The Navy is taking its next steps in creating unmanned and autonomous vehicle to provide surveillance and strike capabilities from aircraft carriers, Naval Air Systems Command told USNI News on Monday.
NAVAIR released a request for proposal to four companies on June 10 for further design studies on the Navy’s planned Unmanned Carrier Launched Airborne Surveillance and Strike system.
The preliminary design review contract will provide funds for companies that responded to a 2012 Broad Area Announcement to further flesh out their design proposals ahead of a competition for a final airframe design to be held beginning in the second quarter of Fiscal Year 2014, Jamie Cosgrove of NAVAIR told USNI News.
The PDR RFP was not announced publicly, though NAVAIR said a draft RFP in August and the final RFP in 2014 would be openly competed.
NAVAIR did not reveal the contract amounts awarded to each company.
UCLASS plans to provide carriers longer range surveillance and the ability to launch weapons from well beyond the range of current manned strike aircraft.
The companies — Lockheed Martin, Boeing, General Atomics and Northrop Grumman — have all previewed concepts of UCLASS and will compete to develop the airframe that will bring unmanned capability to carrier decks.
General Atomics would neither comment on the PDR contract award nor provide any details on their offering to the Navy. Previous reports have said the company would offer a maritime version of their jet-powered Avenger unmanned aerial vehicle.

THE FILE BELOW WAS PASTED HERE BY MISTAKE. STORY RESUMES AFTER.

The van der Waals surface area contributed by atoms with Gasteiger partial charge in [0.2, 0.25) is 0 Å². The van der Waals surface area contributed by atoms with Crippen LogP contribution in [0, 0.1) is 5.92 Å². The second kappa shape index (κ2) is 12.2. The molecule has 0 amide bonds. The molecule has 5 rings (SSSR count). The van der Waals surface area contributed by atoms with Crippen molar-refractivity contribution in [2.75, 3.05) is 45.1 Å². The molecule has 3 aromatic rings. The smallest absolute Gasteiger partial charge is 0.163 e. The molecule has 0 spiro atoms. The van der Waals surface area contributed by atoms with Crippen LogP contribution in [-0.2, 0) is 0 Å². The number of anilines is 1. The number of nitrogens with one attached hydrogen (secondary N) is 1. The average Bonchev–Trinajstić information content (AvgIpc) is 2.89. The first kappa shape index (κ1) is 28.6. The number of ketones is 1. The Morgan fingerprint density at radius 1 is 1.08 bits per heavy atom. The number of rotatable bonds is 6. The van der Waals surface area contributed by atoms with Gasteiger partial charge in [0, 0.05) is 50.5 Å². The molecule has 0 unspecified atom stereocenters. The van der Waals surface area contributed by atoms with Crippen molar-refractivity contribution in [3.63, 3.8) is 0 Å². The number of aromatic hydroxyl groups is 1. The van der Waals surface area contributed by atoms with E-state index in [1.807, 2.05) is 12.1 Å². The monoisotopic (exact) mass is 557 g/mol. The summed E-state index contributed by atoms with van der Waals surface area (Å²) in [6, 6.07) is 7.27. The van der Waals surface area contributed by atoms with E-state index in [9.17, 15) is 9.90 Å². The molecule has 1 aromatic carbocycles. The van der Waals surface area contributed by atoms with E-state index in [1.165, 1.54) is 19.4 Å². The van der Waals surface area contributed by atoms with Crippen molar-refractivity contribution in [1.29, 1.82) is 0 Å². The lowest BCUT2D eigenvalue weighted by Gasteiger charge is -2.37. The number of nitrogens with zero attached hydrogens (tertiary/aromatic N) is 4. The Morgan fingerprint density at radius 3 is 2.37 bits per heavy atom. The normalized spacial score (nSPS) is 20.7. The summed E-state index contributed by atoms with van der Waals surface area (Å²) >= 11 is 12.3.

Boeing — reported to be preparing a version of their Phantom Ray UAV — would not discuss details of the their offering but said in a statement, “Boeing will give the Navy a UCLASS platform that can provide a persistent [carrier]-based ISR (Intelligence, Surveillance & Reconnaissance) and strike capability supporting 24/7 carrier operational coverage.”
Northrop and Lockheed did not immediately respond to requests for comment. Northrop’s X-47B is thought to be the company’s offering for the UCLASS competition. The X-47B is by far the best known of the bids for the UCLASS program as it is serving as NAVAIR’s test platform to prove that autonomous air systems can take off and land on a carrier. On May 14, the X-47B took off from the USS George H.W. Bush (CVN-77) and has since performed a series of so-called touch and gos on the carrier deck.
Lockheed is set to offer the Sea Ghost platform. Little is known about the aircraft. An April promotional video from the company’s secretive Skunk Works division indicated potential reuse of components of its F-35 Lighting II Joint Strike Fighter but provided little other substantive details.
The competition for the airframe will run in tandem with the Navy’s development of a common ground control station for the Navy’s unmanned aerial vehicle fleet. While better known UAVs — like the ubiquitous MQ-1 Predator and MQ-9 Reaper — are flown by pilots in simulated cockpits, the Navy wants to operate its UAVs with a mouse and a keyboard having the crafts react to waypoint commands by operators rather than be directly controlled.